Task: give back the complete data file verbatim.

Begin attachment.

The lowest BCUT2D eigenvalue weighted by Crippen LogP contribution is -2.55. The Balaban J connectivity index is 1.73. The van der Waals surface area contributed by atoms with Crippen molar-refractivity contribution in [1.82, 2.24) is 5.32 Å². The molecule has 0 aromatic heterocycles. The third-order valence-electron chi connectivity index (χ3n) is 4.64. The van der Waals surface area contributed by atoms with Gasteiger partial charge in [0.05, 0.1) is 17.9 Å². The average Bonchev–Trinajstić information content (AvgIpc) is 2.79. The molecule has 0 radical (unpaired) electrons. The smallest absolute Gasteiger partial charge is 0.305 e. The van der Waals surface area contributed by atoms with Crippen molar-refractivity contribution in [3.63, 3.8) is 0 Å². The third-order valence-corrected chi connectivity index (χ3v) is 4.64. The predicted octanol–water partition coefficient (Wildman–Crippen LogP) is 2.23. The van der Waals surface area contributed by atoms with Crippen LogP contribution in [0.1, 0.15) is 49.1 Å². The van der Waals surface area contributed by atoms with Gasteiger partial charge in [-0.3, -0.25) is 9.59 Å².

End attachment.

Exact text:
The lowest BCUT2D eigenvalue weighted by Crippen LogP contribution is -2.55. The Balaban J connectivity index is 1.73. The van der Waals surface area contributed by atoms with Crippen molar-refractivity contribution in [1.82, 2.24) is 5.32 Å². The molecule has 0 aromatic heterocycles. The third-order valence-electron chi connectivity index (χ3n) is 4.64. The van der Waals surface area contributed by atoms with Gasteiger partial charge in [0.05, 0.1) is 17.9 Å². The average Bonchev–Trinajstić information content (AvgIpc) is 2.79. The molecule has 0 radical (unpaired) electrons. The smallest absolute Gasteiger partial charge is 0.305 e. The van der Waals surface area contributed by atoms with Crippen molar-refractivity contribution in [3.63, 3.8) is 0 Å². The third-order valence-corrected chi connectivity index (χ3v) is 4.64. The predicted octanol–water partition coefficient (Wildman–Crippen LogP) is 2.23. The van der Waals surface area contributed by atoms with Crippen LogP contribution in [0.1, 0.15) is 49.1 Å². The van der Waals surface area contributed by atoms with Gasteiger partial charge in [-0.3, -0.25) is 9.59 Å².